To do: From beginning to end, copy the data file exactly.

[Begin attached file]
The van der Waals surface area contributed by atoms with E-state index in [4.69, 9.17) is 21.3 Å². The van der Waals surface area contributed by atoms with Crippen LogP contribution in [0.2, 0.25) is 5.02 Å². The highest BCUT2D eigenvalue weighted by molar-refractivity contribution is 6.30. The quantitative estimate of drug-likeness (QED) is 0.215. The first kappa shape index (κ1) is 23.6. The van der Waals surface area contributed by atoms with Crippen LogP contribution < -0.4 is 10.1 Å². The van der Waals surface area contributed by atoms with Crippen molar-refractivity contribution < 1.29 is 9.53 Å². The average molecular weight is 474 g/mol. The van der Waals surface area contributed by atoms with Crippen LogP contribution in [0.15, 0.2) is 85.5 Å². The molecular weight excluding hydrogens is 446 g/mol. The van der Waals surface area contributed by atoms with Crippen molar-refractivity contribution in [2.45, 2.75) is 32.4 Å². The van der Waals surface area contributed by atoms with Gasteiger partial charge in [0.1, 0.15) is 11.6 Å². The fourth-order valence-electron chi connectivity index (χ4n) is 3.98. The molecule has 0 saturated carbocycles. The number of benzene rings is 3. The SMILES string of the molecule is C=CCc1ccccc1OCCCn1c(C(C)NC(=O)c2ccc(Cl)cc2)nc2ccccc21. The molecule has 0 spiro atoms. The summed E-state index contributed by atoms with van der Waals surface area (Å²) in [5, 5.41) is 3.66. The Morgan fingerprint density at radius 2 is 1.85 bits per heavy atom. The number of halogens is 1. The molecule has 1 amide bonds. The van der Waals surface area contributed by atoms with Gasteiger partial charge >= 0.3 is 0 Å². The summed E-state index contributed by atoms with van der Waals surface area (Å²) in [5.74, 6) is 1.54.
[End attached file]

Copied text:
The van der Waals surface area contributed by atoms with E-state index in [4.69, 9.17) is 21.3 Å². The van der Waals surface area contributed by atoms with Crippen LogP contribution in [0.2, 0.25) is 5.02 Å². The highest BCUT2D eigenvalue weighted by molar-refractivity contribution is 6.30. The quantitative estimate of drug-likeness (QED) is 0.215. The first kappa shape index (κ1) is 23.6. The van der Waals surface area contributed by atoms with Crippen LogP contribution < -0.4 is 10.1 Å². The van der Waals surface area contributed by atoms with Crippen molar-refractivity contribution < 1.29 is 9.53 Å². The average molecular weight is 474 g/mol. The van der Waals surface area contributed by atoms with Crippen LogP contribution in [0.15, 0.2) is 85.5 Å². The molecular weight excluding hydrogens is 446 g/mol. The van der Waals surface area contributed by atoms with Crippen molar-refractivity contribution in [2.45, 2.75) is 32.4 Å². The van der Waals surface area contributed by atoms with Gasteiger partial charge in [0.1, 0.15) is 11.6 Å². The fourth-order valence-electron chi connectivity index (χ4n) is 3.98. The molecule has 0 saturated carbocycles. The number of benzene rings is 3. The SMILES string of the molecule is C=CCc1ccccc1OCCCn1c(C(C)NC(=O)c2ccc(Cl)cc2)nc2ccccc21. The molecule has 0 spiro atoms. The summed E-state index contributed by atoms with van der Waals surface area (Å²) in [5, 5.41) is 3.66. The Morgan fingerprint density at radius 2 is 1.85 bits per heavy atom. The number of halogens is 1. The molecule has 1 amide bonds. The van der Waals surface area contributed by atoms with Gasteiger partial charge >= 0.3 is 0 Å². The summed E-state index contributed by atoms with van der Waals surface area (Å²) in [5.74, 6) is 1.54.